April, the month of the military child

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The charity, Little Troopers, was founded by an ex-army solider, Louise Fetigan. Her husband still serves and they have a teenage daughter. In a post this week she flagged up that the month of April is the international month of the military child. I had no idea this existed and felt like I should do a post about it, what with it being so central to our life. 

http://www.littletroopers.net

I ummed and ahhed about writing this post, whether people would be interested in it, offended, or roll their eyes at it. In the end I just decided to do it anyway. It is close to our heart as a family and very much central to our lives. We live it and breathe it. We are a military family.

Both myself and Daddy Big Feet had grandparents that served in the military. Daddy Big Feet is part of the Royal Air Force and as part of his job, he goes away sporadically for short as well as long periods of time. We call those long periods in our house, 'Long work'. This was our way of explaining to Little Feet A when she was little that Daddy wouldn't be here for 'lots of sleeps'. 

As children, you have no control over what your parents do for work. And so, whatever your parents do, becomes the norm of your life. If your parents are shift workers then children will be used to their parents working any hour of the day and routines adjust accordingly. If you are a military child, you will likely move more times then you can count, have had to make friends with more people then you have to count and will loathe the question, 'Where are you from?'. 

There are different types of deployment, some of which are overseas, often in dangerous locations, sometimes for months or a year at a time; others are within the UK, and these can vary in time and location. Both are hard, and come with their own challenges. 

As well as long periods of time not seeing or being able to talk to parents, children will often experience not seeing their parents throughout the week, because they may have to work very long hours or shifts. Leaving the house before wake up and returning long after bedtime. Not all jobs are like this of course, but it is not uncommon. Equally, some jobs mean they are working almost every weekend too. Bank holidays are not a given, most of them they are just another working day.  Alternatively, some families choose to settle in a certain place and they military parent works away from home, weekly commuting every week to live at their parent unit.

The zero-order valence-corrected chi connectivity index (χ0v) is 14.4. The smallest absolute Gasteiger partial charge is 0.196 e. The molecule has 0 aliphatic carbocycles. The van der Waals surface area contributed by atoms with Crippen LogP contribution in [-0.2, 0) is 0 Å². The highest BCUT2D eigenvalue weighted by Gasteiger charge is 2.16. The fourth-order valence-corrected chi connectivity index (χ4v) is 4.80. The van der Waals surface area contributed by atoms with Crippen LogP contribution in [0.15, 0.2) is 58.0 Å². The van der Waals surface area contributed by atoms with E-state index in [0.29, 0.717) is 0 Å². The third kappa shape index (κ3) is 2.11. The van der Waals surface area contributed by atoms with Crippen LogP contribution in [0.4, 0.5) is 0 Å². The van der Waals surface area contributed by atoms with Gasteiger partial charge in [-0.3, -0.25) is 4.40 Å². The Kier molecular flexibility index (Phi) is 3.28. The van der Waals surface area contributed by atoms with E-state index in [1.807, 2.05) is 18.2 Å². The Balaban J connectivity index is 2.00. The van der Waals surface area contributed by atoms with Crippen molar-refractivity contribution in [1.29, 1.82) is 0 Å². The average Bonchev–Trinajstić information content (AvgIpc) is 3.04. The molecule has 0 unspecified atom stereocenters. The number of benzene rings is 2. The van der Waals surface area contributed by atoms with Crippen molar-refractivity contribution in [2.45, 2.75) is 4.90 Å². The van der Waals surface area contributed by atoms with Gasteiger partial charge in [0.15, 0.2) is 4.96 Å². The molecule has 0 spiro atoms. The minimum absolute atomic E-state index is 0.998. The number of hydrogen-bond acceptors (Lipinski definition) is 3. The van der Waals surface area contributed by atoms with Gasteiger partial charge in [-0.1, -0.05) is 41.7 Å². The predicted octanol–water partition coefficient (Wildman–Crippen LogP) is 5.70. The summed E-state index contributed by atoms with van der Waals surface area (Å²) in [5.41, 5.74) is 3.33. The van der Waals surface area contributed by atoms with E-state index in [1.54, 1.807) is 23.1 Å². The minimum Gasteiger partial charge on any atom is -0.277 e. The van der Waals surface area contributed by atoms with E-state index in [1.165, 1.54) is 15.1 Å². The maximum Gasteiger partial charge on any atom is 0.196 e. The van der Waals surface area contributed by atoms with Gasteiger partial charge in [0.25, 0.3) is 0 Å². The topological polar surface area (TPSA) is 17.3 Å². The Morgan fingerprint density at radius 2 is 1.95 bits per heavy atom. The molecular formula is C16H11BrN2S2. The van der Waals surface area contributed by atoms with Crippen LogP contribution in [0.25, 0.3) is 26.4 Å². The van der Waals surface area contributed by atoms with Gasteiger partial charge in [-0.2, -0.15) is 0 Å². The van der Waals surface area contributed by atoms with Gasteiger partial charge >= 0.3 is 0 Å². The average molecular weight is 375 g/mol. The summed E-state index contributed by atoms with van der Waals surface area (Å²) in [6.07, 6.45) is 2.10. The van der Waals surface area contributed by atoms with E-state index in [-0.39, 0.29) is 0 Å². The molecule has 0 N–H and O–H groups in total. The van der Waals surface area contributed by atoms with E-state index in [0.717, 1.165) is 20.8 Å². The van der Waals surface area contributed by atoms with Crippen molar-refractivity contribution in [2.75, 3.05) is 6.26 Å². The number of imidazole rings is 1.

In the space of 6 years we have moved to four houses and have had three new geographic postings. During my pregnancy with Little Feet A, Daddy Big Feet was away for 7 months. We found out we were pregnant 24 hours before he left. Apart from a two week RnR where I had sprouted a bump, he missed the whole thing. When Little Feet A was about 4 months old we moved and he started an extremely busy and high intensity job which continued over to Little Feet B's birth. 

It does not get said enough, families of the military are in service too. We go through everything with the serving person, we see the extreme highs and extreme lows. We wear the medals our spouses, mothers, fathers, daughters and sons receive as badges of pride. We make sacrifices and regularly have no say in where we go.

You become hardened to moving, you learn ways that help the process both emotionally and mentally. Our children become resilient, because the have to be. They have friends all over the country and world and have lived in more places than most children will live in their entire lifetimes.  And that's ok: they are stronger for it, have seen more for it, experienced more for it, and know vocabulary that others may not have encountered. They are part of an exclusive club that will welcome them with open arms.

This is the month of the military child. They don't ask or want sympathy or pity, that is not what we are striving for. We don't think they are better then any other child who isn't a military one because they aren't.

So what are we saying by celebrating them?

We are saying thank you to every child AND person who ever was a military child. 

We are saying we appreciate you.

We are saying we have your back.

We are saying thank you for serving.

We are saying you will bring something different with your life experience to the table.

We are saying you will be a leader of tomorrow.

We are saying that you will come with tolerance, an ability to adapt quickly, make friends with anyone and have a worldly maturity that not everyone has had the opportunity to learn at your age. 

And why are we saying this?

Because you are a military child and you are seen.

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